Winner of “the toughest class” at the Dakar Rally, South African Charan Moore took on the Original by Motul category and won, now it’s back to his day job organising the Roof of Africa Hard Enduro.

Taking on the toughest category at the Dakar Rally, the do-it-yourself Original by Motul class, is hard enough but at one of the hardest Dakars in years, the 2023 .

But for all the hard work including days when it absolutely slaughtered down with rain, almost 1000 kilometre days, having to fix and prepare their own bikes and sleep in a tent, Moore was always smiling when Enduro21 popped over to check for updates.

It’s a fact that reflects on the Originals class which has the best atmosphere in the paddock in our view. Comradery is high as everyone is in the same boat, knows they are living out their toughest of dreams but with a determined common goal to reach the end and claim a coveted finisher’s medal.

After a rollercoaster two weeks which contained everything that makes the Dakar both magical and immensely tough, 31-year-old Charan took the Originals class win by over 20 minutes from his nearest rival.

Add to that 28th overall in motorcycles and 12th in the Rally 2 Class…

“This year’s Dakar has been a real rollercoaster, physically and emotionally.” Explains Charan. “I wanted to build on my fourth place in Original by Motul and 34th place overall from last year, and I have done it! It’s an honour to have won a trophy of this calibre, and I’m proud to say that I’ve left nothing in the tank.”

When Enduro21 caught up with Charan at the final podium, as Originals riders were all busy packing up their kit for one last time (still no team help for these guys even at that stage). Moore told us the most stressful thing had been those last few days. “The gearbox issue was one thing but the engine I replaced then had a radiator problem and I was back riding with issues, costing me time and stressing me out about reaching that finish line.”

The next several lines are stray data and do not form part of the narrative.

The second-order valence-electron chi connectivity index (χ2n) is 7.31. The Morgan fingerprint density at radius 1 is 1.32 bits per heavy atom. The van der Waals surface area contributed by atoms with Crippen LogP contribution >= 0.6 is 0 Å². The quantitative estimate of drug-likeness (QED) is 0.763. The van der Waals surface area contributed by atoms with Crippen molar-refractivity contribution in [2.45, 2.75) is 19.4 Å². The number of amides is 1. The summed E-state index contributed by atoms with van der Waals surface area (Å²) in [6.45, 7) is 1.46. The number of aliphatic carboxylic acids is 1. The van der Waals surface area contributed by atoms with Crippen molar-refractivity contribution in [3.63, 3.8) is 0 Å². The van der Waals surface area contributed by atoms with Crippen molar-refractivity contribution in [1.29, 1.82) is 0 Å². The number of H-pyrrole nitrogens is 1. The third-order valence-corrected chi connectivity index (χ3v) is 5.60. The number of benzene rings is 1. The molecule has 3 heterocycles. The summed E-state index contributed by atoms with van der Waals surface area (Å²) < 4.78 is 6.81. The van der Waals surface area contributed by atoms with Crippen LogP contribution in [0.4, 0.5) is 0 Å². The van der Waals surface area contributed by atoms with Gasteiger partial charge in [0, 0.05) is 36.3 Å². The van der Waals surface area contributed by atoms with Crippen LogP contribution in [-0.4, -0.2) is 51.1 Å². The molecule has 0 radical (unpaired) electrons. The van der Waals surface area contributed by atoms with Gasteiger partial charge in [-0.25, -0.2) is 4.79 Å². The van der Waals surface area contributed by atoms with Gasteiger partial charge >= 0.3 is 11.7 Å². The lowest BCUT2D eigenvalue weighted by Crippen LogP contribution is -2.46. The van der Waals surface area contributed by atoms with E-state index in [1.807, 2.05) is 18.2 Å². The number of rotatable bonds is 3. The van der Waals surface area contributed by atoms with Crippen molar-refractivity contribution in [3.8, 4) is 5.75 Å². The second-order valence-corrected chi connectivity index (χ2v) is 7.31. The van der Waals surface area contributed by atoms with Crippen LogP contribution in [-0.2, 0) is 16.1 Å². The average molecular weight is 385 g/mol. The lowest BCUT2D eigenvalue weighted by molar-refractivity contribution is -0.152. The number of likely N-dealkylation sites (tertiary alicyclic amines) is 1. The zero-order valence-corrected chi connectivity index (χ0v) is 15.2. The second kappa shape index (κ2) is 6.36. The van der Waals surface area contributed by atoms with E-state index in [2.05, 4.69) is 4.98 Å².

Every Dakar rider has their own stories like this naturally, but it has to be pointed out again, these guys and one girl (Kirsten Landeman), had to make all the mechanical work themselves. Enduro21 found Charan mid-engine change (an engine he’d pulled some favours to find in the paddock) one night as the sun was setting over the bivouac – there’s no factory mechanic doing this work as he replaced the whole unit due to a major gearbox problem.  


That faulty gearbox cost Charan five hours of mechanical work plus a 15-minute time penalty. That and radiator issues for the following stage 11 saw nearest rival Javi Vega reclaim the lead and that set up a climax.

But the penultimate stage was Vega’s turn to suffer and over the final two days, which included more horrendous mud conditions, Moore went on to claim the hardest fought award at this incredible race.

That’s it, you’d think but (after a rest) he’ll be back to the job of planning the 2023 “Mother of Hard Enduro” – the Roof of Africa which this year will be part of the Hard Enduro World Championship.


Check out Charan Moore on Facebook and Instagram for his personal take on the 2023 Dakar.


Photo Credit: Motul + Enduro21